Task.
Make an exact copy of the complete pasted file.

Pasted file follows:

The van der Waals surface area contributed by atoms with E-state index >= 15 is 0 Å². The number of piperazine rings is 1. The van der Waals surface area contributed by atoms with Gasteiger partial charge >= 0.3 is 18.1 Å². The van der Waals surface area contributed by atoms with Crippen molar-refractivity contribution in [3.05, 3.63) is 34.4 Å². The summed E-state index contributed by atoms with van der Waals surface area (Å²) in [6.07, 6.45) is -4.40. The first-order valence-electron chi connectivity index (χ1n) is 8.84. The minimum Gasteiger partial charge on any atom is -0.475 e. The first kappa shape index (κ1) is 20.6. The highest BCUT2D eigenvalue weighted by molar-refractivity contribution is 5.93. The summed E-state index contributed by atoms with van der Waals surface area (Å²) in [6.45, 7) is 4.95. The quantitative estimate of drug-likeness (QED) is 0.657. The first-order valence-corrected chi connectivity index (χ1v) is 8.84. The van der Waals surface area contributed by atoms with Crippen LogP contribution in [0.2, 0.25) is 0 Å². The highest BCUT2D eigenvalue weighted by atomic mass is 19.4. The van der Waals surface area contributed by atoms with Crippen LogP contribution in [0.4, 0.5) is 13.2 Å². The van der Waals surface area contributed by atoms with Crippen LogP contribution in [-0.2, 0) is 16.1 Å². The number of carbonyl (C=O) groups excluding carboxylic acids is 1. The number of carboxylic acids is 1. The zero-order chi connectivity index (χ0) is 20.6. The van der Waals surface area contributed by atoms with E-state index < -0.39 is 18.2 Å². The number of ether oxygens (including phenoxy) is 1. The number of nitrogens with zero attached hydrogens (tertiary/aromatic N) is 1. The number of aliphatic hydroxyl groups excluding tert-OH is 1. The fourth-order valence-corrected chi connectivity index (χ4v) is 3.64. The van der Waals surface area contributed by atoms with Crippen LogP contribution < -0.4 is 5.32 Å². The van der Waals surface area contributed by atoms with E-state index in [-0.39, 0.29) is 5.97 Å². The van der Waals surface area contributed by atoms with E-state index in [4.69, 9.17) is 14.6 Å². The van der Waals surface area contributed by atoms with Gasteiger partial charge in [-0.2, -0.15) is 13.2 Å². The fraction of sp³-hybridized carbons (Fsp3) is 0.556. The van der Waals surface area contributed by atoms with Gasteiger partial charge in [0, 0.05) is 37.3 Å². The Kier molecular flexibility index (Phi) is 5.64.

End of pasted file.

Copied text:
The van der Waals surface area contributed by atoms with E-state index >= 15 is 0 Å². The number of piperazine rings is 1. The van der Waals surface area contributed by atoms with Gasteiger partial charge >= 0.3 is 18.1 Å². The van der Waals surface area contributed by atoms with Crippen molar-refractivity contribution in [3.05, 3.63) is 34.4 Å². The summed E-state index contributed by atoms with van der Waals surface area (Å²) in [6.07, 6.45) is -4.40. The first-order valence-electron chi connectivity index (χ1n) is 8.84. The minimum Gasteiger partial charge on any atom is -0.475 e. The first kappa shape index (κ1) is 20.6. The highest BCUT2D eigenvalue weighted by molar-refractivity contribution is 5.93. The summed E-state index contributed by atoms with van der Waals surface area (Å²) in [6.45, 7) is 4.95. The quantitative estimate of drug-likeness (QED) is 0.657. The first-order valence-corrected chi connectivity index (χ1v) is 8.84. The van der Waals surface area contributed by atoms with Crippen LogP contribution in [0.2, 0.25) is 0 Å². The highest BCUT2D eigenvalue weighted by atomic mass is 19.4. The van der Waals surface area contributed by atoms with Crippen LogP contribution in [0.4, 0.5) is 13.2 Å². The van der Waals surface area contributed by atoms with Crippen LogP contribution in [-0.2, 0) is 16.1 Å². The number of carbonyl (C=O) groups excluding carboxylic acids is 1. The number of carboxylic acids is 1. The zero-order chi connectivity index (χ0) is 20.6. The van der Waals surface area contributed by atoms with E-state index < -0.39 is 18.2 Å². The number of ether oxygens (including phenoxy) is 1. The number of nitrogens with zero attached hydrogens (tertiary/aromatic N) is 1. The number of aliphatic hydroxyl groups excluding tert-OH is 1. The fourth-order valence-corrected chi connectivity index (χ4v) is 3.64. The van der Waals surface area contributed by atoms with Crippen LogP contribution < -0.4 is 5.32 Å². The van der Waals surface area contributed by atoms with E-state index in [-0.39, 0.29) is 5.97 Å². The van der Waals surface area contributed by atoms with E-state index in [4.69, 9.17) is 14.6 Å². The van der Waals surface area contributed by atoms with Gasteiger partial charge in [-0.2, -0.15) is 13.2 Å². The fraction of sp³-hybridized carbons (Fsp3) is 0.556. The van der Waals surface area contributed by atoms with Gasteiger partial charge in [0, 0.05) is 37.3 Å². The Kier molecular flexibility index (Phi) is 5.64.